A sound move | Daily News

A sound move

The astounding revelation made by a Deputy Minister that only four cases of corruption have been successfully prosecuted during the last 23 years says a lot for the willingness of the governments during that period to bring the necessary changes to the law to seriously tackle the canker of corruption that has eaten into the body politic of this country. All governments, when in opposition, pledged to shake heaven and earth to try its opponents, then in government, once ensconced in office, for swindling public funds and looting the Treasury. One Presidential candidate, we recall, even promised to hang the corrupt elements in the government at Galle Face. However, no opponent was brought to book during the entirety of the two year term of that President. Instead, corruption reached new heights, and thrived, under the government of that incumbent as well culminating in the individual concerned even having to pay compensation for a questionable transaction, following a court order, while out of office. Hence, the ballgame has been going on, with no serious attempt made to tackle corruption by politicians, their kith and kin and associates. Will there be a break in the trend this time around? Or is it too much to expect?

Deputy Minister of Power and Renewable Energy, Ajith P. Perera, who is also the UNP Spokesman for the Sectoral Oversight Committee on Legal Affairs and Media announced the government’s decision to appoint a new Anti-Corruption High Court, since the Bribery and Corruption laws, as they stand, were completely outdated. He said, the necessary amendments to the Bribery and Corruption Act have already been sent to the Legal Draftsman’s Department.

He also made the stunning revelation that, only four persons have been convicted with regard to bribery and corruption, during the last 23 years. Is the Deputy Minister telling the public that the Bribery and Corruption Commission have all these years being maintained by tax payers’ money, to bring only four cases of corruption to a successful conclusion? There was a recent claim that thousands of files were gathering dust at the Bribery and Corruption Commission. Were the investigations into these files blocked through political intervention?

The Deputy Minister disclosed that the Anti-Corruption High Court, which has received Cabinet approval, will be functional within the next six months. The number of High Court judges will be increased from 75 to 100 and ten new High Courts will be established in selected districts and Colombo, while the number of State Counsel in the Attorney General’s Department will be increased from 118 to 218. He said, resistance may come from people who are involved in bribery and corruption, but assured that the government will go ahead with the mission to create a proper environment for the proper administration of justice in the country.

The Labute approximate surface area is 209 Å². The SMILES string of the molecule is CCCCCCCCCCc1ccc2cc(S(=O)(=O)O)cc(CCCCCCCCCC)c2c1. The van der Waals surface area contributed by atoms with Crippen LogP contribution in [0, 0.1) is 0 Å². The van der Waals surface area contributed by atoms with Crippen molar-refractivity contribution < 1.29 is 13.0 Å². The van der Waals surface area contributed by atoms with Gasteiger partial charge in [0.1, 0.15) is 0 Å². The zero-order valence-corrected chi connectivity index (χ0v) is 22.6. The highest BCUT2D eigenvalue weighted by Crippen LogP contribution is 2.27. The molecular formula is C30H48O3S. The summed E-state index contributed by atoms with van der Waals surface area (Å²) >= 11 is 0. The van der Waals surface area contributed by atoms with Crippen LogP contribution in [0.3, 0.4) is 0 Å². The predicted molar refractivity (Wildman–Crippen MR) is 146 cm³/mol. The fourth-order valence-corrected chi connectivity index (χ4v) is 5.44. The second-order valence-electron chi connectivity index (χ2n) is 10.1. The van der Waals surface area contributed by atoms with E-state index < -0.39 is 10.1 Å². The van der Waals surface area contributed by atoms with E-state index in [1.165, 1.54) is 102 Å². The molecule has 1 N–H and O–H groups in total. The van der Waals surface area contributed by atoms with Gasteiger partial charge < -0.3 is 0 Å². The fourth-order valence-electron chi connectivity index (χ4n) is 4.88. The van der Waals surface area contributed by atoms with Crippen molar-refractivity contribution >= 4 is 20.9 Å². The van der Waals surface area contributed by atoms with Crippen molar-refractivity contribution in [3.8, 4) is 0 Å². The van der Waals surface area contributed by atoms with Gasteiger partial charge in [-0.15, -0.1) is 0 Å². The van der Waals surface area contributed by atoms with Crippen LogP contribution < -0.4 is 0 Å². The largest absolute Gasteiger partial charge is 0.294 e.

Well, the Yahapalanaya government has certainly taken its time to beef up the Bribery and Corruption law, given that the chief plank of the platform of the Common Candidate was to bring to book the big time crooks and swindlers of the former regime. But, as they say, better late than never.

However, adding muscle to the law alone will not suffice, unless a genuine effort is made to seriously deal with those involved in mega corruption. We say this because the efforts, so far, in this connection, have not been convincing, even where provisions in the existing law were sufficient to effectively deal with the corrupt. The inordinate delay in the prosecution of blatant cases of corruption too have not impressed the public. Whatever will happen to the corruption cases already pending in the High Courts? Will they be dealt by the new Anti-Corruption High Court? There is the case of a former minister who could not explain how he acquired Rs. 400 million worth of assets, and, when, asked to report to the Bribery Commission that worthy claimed he could not make the trip since he was stung by a russels viper polanga. This case has been dragging on now for a lengthy period. Will the New Anti-Corruption Court take up this matter and dispose it off expeditiously, since speedy disposal of corruption cases was the reason for the formation of the new court, according to the Deputy Minster. Whatever has become of the aircraft deals, under the Rajapaksa regime, where, it was alleged, that purchases were made dispensing with tender procedures?

Having a new Anti-Corruption Court, alone, would be of no use if the investigations are not thorough and carried out with the certainty of successful prosecution. Yahapalanaya spokesmen are often heard saying that cases are held up at the Attorney General’s Department due to insufficient material to effect a successful prosecution. Hence, the delay in bringing the corrupt to book.

What guarantee is there that the same excuse will not be trotted out, following the establishment of the Anti-Corruption Court, as well? Hence, it is vital that the investigating arms of the Bribery and Corruption Commission and FCID be staffed with professionals who are experts on the subject of white collar crime, who are able to successfully follow the paper trail. 


 

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